Tuesday, 3 April 2018

John Singer Sargent in Boston

There is a lot of John Singer Sargent in Boston. He's one of those artists that most people know the name but probably not a lot of his work. That was certainly me until  few years ago when I went to the great exhibition at the National Portrait Gallery in London when I saw a much wider range of his works. One of his paintings is even the object of a ballet performed by the Royal Ballet. Then I saw a range of his watercolours at Dulwich Picture Gallery last year so I was ready to have my horizons expanded beyond society portraiture and that's what you get in Boston. He's all over the place.

The first painting of his that I saw i Boston was his portrait of Isabella Stewart Gardner that hangs in the museum of her name. Apparently she knew Sargent socially so is graced with her own portrait. The painting is in her 'gothic' room in her museum and looks out over a small panel by Giotto so she's in good company and is still keeping an eye on her treasures.

I next encountered Sargent in the Museum of Fine Art a bit further up the road from the Gardner Museum when I spotted a drawing that drew my attention. The pose reminded me of a model I'd drawn a few weeks earlier on one of my life drawing classes so I walked closer to have a look and saw it was by Sargent. I don't think I've seen a nude by Sargent before so that was a surprise but, I suppose, he's actually drawn all sorts of pictures.  He painted the dome and ceiling of the museum and there's an exhibition of his sketches in the space underneath the dome. I suspect this model was Thomas E McKeller of whom there is is an excellent portrait in the Sargent room upstairs.

This is an excellent portrait on so many levels. I'd never associated Sargent with nude paintings but, of course, he must have made many as all artists do to get the hang of the human figure. This is such a direct pose, so vulnerable and strong at the same time. I just stood there for a moment thinking 'Good grief, this is Sargent?'. Apparently he used Thomas as a regular model and he's the basis for many of the Sargent murals in the MFA. This is a great painting. The other paintings in the Sargent room are more like you'd expect from him, formal portraits and paintings with children but this powerful painting of a naked man is the one that will stay with me. It's very impressive.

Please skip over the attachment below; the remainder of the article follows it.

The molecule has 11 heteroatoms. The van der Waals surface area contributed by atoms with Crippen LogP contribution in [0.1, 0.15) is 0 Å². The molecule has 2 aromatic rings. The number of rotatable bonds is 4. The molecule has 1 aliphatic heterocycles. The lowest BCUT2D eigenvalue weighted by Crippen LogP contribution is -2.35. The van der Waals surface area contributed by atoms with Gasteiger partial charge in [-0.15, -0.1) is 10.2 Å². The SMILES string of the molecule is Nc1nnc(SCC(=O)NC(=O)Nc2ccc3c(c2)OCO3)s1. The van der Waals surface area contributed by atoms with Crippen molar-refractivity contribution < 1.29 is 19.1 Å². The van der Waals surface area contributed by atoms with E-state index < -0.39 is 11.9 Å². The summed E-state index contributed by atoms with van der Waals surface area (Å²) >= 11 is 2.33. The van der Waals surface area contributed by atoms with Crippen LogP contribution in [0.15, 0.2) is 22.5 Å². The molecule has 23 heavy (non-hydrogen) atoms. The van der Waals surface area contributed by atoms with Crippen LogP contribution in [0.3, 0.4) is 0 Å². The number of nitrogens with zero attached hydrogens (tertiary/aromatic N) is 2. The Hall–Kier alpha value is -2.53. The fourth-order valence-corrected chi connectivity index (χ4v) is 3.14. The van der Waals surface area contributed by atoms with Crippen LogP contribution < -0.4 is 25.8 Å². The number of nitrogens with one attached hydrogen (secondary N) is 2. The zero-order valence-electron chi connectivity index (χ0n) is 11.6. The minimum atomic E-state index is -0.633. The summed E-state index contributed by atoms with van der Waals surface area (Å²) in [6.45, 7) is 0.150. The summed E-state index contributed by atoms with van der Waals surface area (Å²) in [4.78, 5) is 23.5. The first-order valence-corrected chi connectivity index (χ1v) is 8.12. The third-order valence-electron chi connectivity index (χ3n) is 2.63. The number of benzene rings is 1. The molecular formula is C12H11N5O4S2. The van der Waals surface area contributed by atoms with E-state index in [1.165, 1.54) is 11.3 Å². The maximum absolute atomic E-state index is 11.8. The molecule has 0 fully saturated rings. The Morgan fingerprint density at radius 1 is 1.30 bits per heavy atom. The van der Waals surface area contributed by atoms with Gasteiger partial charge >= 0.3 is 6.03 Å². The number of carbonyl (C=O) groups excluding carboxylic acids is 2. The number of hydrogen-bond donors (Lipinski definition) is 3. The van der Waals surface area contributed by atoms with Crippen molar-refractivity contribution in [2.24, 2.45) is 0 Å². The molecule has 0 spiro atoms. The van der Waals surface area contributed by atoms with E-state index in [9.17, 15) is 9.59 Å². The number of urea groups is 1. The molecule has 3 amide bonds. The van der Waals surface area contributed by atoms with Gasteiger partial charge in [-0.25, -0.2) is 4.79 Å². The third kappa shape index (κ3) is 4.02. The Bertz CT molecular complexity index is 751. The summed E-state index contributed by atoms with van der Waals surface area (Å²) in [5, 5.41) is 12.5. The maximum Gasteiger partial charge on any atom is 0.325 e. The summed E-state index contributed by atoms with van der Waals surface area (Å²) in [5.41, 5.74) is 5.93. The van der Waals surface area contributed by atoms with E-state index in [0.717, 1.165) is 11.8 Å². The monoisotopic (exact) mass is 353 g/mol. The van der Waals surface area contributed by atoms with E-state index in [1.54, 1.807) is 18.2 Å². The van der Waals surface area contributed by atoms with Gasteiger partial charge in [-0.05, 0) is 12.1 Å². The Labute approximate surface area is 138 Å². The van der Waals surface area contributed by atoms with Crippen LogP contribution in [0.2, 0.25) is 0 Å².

There are more paintings by Sargent in Boston Public Library. It's a big old Victorian mausoleum of a building with big murals on the walls, grand staircases and lifts with the names of benefactors. Sargent's murals about religion are on the second floor (or Level Three in American) and are free to access. A few of the sketches at the MFA are sketches for these murals so it was nice to see them. I found it particularly strange to see a sketch of Christ on show - definitely not your standard Sargent drawing!

We see ancient Egyptian gods and demons at one end of the hall and Christ crucified at the other end. It's all very strange and painted in deep, rich colours. It's not entirely clear to me what Sargent was trying to say through these paintings even though he spent a long time working on them. It's a really odd collection of strangely religious, strangely mystical paintings that need an explanation but that's exactly what Sargent doesn't give us. He seems to be saying 'make your own minds up'.

I'm really pleased to have seen these drawings and paintings by Sargent that broaden my understanding of his work. Yes, he was a society painter but he was so much more. I've never understood why there were so many books about him but now I do. There's an angle to Sargent that can please almost everyone, you just need to find that angle. Boston is a good place to start.

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